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ASP.NET Development Through Web Controls and Declarative Programming : Page 3

ASP.NET WebControls do more than just allow you to write reusable components. They can provide an entire approach to Web application development, allowing you to bring a new level of OOP to the UI and letting you program declaratively.


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A Web Site by Way of WebControls
What the heck do I mean by that? Well, let me start by stating that while this article is not a course on custom Web Control development, it's important to mention a few points about this technology. The Web Controls that Microsoft and other parties provide are, at their root, classes. This means, of course, that they are programmable by any object-oriented techniques and coding style you may be accustomed to, and maybe some that you are not. Programming custom Web Controls in ASP.NET allow you to use object-oriented programming and various design patterns in a tier where you weren't really able to do so before, at least not extensively.
Classic ASP did not have what developers now refer to as WebControls. Many developers, however, used to use COM components written in VB6 to receive information via method arguments and return HTML to render in the ASP page.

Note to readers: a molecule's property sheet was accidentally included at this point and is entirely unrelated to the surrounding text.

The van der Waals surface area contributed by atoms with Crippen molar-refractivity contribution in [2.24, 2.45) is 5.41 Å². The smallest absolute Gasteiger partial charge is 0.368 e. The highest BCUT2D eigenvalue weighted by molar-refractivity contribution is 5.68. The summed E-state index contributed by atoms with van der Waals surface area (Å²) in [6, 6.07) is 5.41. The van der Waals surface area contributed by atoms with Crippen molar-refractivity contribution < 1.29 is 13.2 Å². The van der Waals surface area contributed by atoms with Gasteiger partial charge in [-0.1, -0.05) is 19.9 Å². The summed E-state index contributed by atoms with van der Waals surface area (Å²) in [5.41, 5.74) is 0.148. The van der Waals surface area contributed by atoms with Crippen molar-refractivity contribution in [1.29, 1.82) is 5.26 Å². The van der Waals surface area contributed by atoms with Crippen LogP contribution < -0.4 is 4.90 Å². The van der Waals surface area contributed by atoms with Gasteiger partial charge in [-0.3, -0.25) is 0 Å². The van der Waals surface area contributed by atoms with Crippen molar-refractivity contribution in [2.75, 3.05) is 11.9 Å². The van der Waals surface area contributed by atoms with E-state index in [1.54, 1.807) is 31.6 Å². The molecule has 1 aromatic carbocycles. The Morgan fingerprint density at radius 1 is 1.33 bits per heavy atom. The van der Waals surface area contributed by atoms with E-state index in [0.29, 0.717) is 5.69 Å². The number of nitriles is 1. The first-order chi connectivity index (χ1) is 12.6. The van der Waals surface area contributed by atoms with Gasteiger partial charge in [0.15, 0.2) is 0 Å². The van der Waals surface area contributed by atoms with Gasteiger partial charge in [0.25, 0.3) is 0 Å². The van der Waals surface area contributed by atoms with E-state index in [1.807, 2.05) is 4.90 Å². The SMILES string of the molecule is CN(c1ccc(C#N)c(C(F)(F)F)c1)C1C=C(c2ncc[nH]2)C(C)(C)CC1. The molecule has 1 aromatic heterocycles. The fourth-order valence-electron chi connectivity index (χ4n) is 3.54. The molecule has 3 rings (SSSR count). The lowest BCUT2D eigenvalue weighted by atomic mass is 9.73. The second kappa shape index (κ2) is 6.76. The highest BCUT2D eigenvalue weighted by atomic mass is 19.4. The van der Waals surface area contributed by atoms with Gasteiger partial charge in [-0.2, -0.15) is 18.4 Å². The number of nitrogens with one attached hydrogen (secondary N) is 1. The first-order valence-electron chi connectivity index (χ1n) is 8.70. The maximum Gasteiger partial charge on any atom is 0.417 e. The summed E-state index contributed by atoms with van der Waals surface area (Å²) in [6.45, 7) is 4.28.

Most people seem to think of custom Web Controls only in terms of component building and reusable tools that you can easily distribute to anyone for use in any Web application. While this is true, they are much more than that. My apologies to those of you who think I am stating the obvious, but believe me, I wouldn't be writing about this if I had not seen it, or seen the lack of it, to be more exact. Custom Web Controls do not have to be written with the whole world in mind, they can serve a single project (or a single corporation) if need be.